...or at least dress like one!
Guest blogger Dani Klein Modisett: Forget about being as smart as a fifth grader, I just went to my son's holiday assembly at his elementary school, and with all the rainbow-striped tights and floppy hats I saw, I want to dress like one.
No really, I do.
Toe socks, rawhide bracelets, jean mini-skirts, clogs with flowers stenciled on them, soft-cotton t-shirts and training bras -- I want to wear all of it. As I sat waiting for my son's class to make its way to the stage I was assaulted by a fantastic succession of adorable outfits and I couldn't help wondering how I would look in them. Could I pull it off? And if not, why?
Why is it that a 12-year-old girl in purple knee socks with red ballet slippers and a cockeyed French beret looks so cute and yet that same outfit on a 40-plus woman is a clear indication that she's disturbed? Or desperately in need of attention, or both?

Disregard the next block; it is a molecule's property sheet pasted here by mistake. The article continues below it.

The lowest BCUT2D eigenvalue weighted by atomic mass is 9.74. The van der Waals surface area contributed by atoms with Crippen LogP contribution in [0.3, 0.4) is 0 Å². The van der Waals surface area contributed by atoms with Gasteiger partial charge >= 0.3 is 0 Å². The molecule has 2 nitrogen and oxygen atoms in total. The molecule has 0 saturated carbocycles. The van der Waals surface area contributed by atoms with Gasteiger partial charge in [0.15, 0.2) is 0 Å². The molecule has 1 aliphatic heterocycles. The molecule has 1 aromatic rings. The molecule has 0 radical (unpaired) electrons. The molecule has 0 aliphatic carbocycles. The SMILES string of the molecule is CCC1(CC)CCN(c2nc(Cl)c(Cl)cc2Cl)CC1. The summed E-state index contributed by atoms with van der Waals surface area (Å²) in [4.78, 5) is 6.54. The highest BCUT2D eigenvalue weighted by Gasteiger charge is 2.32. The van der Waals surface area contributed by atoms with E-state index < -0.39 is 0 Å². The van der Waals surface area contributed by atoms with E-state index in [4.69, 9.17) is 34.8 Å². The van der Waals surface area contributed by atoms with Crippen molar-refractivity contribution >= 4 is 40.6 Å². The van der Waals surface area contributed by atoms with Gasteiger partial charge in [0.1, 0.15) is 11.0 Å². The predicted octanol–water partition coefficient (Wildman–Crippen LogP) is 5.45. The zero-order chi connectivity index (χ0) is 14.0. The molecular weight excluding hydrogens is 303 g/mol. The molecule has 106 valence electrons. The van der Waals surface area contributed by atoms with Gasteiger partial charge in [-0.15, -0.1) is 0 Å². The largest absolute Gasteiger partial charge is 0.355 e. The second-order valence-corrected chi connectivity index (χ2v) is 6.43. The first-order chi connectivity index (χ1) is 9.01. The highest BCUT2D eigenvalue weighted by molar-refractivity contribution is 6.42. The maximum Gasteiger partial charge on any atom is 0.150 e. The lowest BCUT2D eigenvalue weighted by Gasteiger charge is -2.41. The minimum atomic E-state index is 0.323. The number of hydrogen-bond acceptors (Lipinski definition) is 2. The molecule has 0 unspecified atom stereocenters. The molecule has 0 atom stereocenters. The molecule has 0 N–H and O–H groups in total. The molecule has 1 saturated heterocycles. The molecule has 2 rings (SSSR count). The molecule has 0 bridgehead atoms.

I'm no clothes-ologist, or Dr. of Garment Studies, but I have to admit this phenomenon intrigues me. This afternoon, I wanted to test it. Perhaps it was the ample time it took to set up each grade in between the "all new" interpretations of "Silent Night," "Jingle Bell Rock" and "Let The Sunshine In" that gave my mind time to wander. Or maybe it was that I can't avoid replaying my childhood in my mind while watching my son grow up. All I know is that seeing those toe socks and that specific rainbow pattern I wore as a girl made me want to leap on stage and rip them off the grade-schooler, pull them up my legs and be transported back to that age. I wanted to be in the school choir again, singing the solo because my voice was always too big to blend in anywhere, much like my personality, and know what I know now -- that it was okay to be silly and make mistakes and not know the answer all the time because it was all going to be all right. Or sometimes it wasn't and I'd get through that, too. The only certainty was how mind-numbingly fast it would all go -- and that no one recommends a rainbow-colored interview suit.
Instead I kept my ass on my metal folding chair and smiled with my whole face watching my son try to remember the lyrics and straining to reach the high notes.
In what will feel like five minutes from now, I'll be the one straining to see my son move the tassle on his graduation cap to the left -- or the right -- I can never remember. Whichever one means it's time to leave home. Or at least time to stop wearing the bunny slippers.